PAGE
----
Car Rental

I knew we would need a car to get around California.  I wanted to rent a vehicle that would be big enough to accommodate our car seats and luggage.  With these options in mind we decided to get an SUV, although my wife was really pushing for a convertible.  I searched online coupon codes and used .  I found this website to be the best because it included the best coupon codes.  I looked at many different sites and found this one to be at least $30 cheaper for the week. Other sites may have been comparable or even cheaper if we had a normal rental, but ours was one way.  This meant we picked up the car in San Diego and dropped off our car in Santa Ana as we flew out of John Wayne Airport.  The car included unlimited miles and was a very nice car.  We had no trouble at Alamo and even used the kiosk when picking up the car, which allowed us to forgo getting hassled about all of the extra insurance and other upsells.


IMG_6042First Hotel 

Obviously we needed to find a place to stay each night of the trip.  Since we were staying 3 days in San Diego, 1 day in Anaheim, 1 day in LA and 1 night near our departing airport a condo or house were out of the question.  Finding an area in San Diego for our home base was not a problem at all.  We stayed near La Jolla and Torrey Pines as it provided better prices, access to La Jolla and was only a 20 minuted drive back to San DIego Zoo.  We knew we needed a hotel close to Disneyland in Anaheim so that was not much of a problem either.  Our day in LA proved to be a bit more difficult because the city is so big and traffic is not great to drive through.  I ended up booking a place that was vouched for by my cousin.  It was near Burbank, supposedly close to Universal Studios, but actually ended up closer to North Hollywood.  The last night we stayed in Huntington Beach which was a quick 15 minute drive back to the airport.

IMG_6696View from Country Inn Room

We stayed at a Country Inn and Suites in San Diego which I highly recommend.  It was in a beautiful location with a nice view of the mountains out our window every morning.  They also had an excellent breakfast which really worked well to save us money on food as one meal was included in the price of our stay.  Most travel blogs emphasize staying in really expensive hotels.  One of my problems with sites such as Priceline is that their rating system puts no value on free breakfast.  I strongly disagree with this valuation because if we were to go out for breakfast and get eggs, waffles, sausage, juice, yogurt and milk it would end up costing us at least $20.  Sure we could go to a fast food place and the 4 of us could eat for less, but it would be far less substantial.  We ate breakfast in our hotel 5 out of 6 days.  The last day we had to be at the airport before breakfast was served.  We ended up buying breakfast at Carl’s Jr. and it cost $9 and that was just for my wife and daughter.  My daughter was complaining that she was hungry 2 hours later.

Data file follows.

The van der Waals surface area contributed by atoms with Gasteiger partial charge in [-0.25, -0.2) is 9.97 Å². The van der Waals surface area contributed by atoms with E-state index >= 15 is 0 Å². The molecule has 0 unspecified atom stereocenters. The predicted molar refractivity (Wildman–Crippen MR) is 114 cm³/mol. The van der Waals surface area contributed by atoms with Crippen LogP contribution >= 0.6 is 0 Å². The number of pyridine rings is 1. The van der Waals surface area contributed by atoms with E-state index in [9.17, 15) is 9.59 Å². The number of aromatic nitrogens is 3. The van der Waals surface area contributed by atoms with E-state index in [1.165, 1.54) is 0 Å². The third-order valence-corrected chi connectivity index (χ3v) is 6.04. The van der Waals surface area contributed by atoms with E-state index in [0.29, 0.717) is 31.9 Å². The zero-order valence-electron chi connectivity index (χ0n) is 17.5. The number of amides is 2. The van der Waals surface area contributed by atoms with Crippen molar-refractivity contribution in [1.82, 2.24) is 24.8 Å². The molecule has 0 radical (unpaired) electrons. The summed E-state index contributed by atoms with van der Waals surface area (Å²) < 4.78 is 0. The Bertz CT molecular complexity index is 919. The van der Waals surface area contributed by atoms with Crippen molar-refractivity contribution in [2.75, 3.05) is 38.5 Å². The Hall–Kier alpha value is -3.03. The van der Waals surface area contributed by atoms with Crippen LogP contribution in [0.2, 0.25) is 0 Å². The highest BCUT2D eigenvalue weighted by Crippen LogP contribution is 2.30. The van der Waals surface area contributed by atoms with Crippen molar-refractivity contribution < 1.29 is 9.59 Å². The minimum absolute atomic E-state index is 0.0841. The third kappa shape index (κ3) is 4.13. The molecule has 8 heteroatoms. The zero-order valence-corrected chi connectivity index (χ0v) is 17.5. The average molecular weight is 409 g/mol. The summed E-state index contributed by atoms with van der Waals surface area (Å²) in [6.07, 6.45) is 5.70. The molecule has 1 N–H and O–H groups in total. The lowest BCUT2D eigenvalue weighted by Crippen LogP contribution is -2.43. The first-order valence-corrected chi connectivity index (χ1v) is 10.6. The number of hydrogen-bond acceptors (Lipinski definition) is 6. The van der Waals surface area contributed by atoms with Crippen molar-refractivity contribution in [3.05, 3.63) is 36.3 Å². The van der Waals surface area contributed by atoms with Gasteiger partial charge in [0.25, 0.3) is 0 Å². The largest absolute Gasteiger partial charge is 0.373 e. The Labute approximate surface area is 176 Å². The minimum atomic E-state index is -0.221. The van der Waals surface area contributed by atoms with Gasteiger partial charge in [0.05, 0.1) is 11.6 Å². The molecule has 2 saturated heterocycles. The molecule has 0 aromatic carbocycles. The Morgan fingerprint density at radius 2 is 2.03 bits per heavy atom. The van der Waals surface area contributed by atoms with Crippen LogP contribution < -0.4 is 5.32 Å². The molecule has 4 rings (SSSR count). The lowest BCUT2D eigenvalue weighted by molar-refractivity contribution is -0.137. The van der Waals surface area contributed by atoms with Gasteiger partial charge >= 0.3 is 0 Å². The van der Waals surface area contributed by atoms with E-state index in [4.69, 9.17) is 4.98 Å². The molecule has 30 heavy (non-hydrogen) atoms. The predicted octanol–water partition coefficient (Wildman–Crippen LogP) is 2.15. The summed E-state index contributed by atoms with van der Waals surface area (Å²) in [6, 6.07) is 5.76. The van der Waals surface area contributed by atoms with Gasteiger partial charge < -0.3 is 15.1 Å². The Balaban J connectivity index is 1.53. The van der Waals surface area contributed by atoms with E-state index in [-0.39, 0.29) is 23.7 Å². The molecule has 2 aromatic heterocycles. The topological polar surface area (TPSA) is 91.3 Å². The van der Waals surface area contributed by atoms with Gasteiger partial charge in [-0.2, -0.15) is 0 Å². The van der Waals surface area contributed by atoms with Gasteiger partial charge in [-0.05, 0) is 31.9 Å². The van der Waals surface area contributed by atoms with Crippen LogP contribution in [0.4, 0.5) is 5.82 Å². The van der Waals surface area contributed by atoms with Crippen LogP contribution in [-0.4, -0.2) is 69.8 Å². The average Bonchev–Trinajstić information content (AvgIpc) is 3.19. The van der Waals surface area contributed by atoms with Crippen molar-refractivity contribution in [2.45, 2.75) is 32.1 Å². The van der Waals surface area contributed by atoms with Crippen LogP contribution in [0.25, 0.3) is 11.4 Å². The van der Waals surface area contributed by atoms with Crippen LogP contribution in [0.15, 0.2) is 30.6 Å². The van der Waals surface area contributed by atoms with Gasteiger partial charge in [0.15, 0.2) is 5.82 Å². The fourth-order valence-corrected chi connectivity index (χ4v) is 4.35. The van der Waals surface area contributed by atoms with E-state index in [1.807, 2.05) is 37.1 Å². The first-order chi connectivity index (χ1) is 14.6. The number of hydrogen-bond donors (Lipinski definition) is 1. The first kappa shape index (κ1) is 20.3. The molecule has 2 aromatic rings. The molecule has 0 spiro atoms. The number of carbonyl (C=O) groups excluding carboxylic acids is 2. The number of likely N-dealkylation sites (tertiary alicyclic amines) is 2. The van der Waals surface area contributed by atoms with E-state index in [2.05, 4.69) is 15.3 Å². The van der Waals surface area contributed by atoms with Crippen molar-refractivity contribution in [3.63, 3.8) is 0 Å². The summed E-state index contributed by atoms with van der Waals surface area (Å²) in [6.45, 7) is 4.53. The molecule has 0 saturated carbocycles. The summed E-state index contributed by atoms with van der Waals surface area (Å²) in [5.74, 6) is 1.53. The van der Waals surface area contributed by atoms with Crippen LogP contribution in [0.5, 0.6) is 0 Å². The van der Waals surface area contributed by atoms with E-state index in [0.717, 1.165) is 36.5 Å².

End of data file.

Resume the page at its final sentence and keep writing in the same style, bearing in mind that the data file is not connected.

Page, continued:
In Anaheim, our hotel was literally across the street from Disneyland.  Probably 5 blocks if we walked, but since our Disneyland tickets included parking we just drove to the lot.  This ended up being a great idea since by 11:00 PM Pacific Time both kids were passed out.  Which would have made the extra 5 blocks perilous.  I booked our room through which advertised a rate $20 less than booking through the hotel itself.  Unfortunately they add taxes and unnamed fees which put the total at only $2 less than booking directly with the hotel.  I did book through which earned me 10% cashback on the stay, which was pretty nice.  The hotel was the Best Western Plus Stovall Inn, which had very nice updated rooms, but they also charged $10 for parking.  The breakfast there was acceptable, but there were so many people that the staff couldn’t really keep up even with the large dining area.